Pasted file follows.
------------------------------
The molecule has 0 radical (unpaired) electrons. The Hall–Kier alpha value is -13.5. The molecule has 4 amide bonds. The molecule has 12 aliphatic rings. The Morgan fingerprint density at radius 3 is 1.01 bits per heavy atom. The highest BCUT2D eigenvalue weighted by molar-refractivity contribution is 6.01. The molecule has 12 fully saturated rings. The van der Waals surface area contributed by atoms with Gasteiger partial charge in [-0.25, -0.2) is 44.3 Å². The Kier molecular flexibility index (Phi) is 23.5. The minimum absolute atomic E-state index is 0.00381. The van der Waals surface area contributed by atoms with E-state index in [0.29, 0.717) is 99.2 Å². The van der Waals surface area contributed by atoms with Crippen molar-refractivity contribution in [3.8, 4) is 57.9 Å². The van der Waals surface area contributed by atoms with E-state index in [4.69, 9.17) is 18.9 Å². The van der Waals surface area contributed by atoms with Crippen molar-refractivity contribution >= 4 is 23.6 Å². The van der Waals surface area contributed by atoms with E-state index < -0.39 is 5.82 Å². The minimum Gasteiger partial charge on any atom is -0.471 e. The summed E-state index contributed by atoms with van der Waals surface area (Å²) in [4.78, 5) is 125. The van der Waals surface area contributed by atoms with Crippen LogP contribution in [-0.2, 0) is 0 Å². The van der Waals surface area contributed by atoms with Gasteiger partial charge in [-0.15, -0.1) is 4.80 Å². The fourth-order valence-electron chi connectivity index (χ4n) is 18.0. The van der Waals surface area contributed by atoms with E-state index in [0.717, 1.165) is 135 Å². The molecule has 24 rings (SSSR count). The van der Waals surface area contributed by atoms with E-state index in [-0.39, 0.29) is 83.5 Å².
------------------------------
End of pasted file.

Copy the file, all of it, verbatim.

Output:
The molecule has 0 radical (unpaired) electrons. The Hall–Kier alpha value is -13.5. The molecule has 4 amide bonds. The molecule has 12 aliphatic rings. The Morgan fingerprint density at radius 3 is 1.01 bits per heavy atom. The highest BCUT2D eigenvalue weighted by molar-refractivity contribution is 6.01. The molecule has 12 fully saturated rings. The van der Waals surface area contributed by atoms with Gasteiger partial charge in [-0.25, -0.2) is 44.3 Å². The Kier molecular flexibility index (Phi) is 23.5. The minimum absolute atomic E-state index is 0.00381. The van der Waals surface area contributed by atoms with E-state index in [0.29, 0.717) is 99.2 Å². The van der Waals surface area contributed by atoms with Crippen molar-refractivity contribution in [3.8, 4) is 57.9 Å². The van der Waals surface area contributed by atoms with E-state index in [4.69, 9.17) is 18.9 Å². The van der Waals surface area contributed by atoms with Crippen molar-refractivity contribution >= 4 is 23.6 Å². The van der Waals surface area contributed by atoms with E-state index < -0.39 is 5.82 Å². The minimum Gasteiger partial charge on any atom is -0.471 e. The summed E-state index contributed by atoms with van der Waals surface area (Å²) in [4.78, 5) is 125. The van der Waals surface area contributed by atoms with Crippen LogP contribution in [-0.2, 0) is 0 Å². The van der Waals surface area contributed by atoms with Gasteiger partial charge in [-0.15, -0.1) is 4.80 Å². The fourth-order valence-electron chi connectivity index (χ4n) is 18.0. The van der Waals surface area contributed by atoms with E-state index in [0.717, 1.165) is 135 Å². The molecule has 24 rings (SSSR count). The van der Waals surface area contributed by atoms with E-state index in [-0.39, 0.29) is 83.5 Å².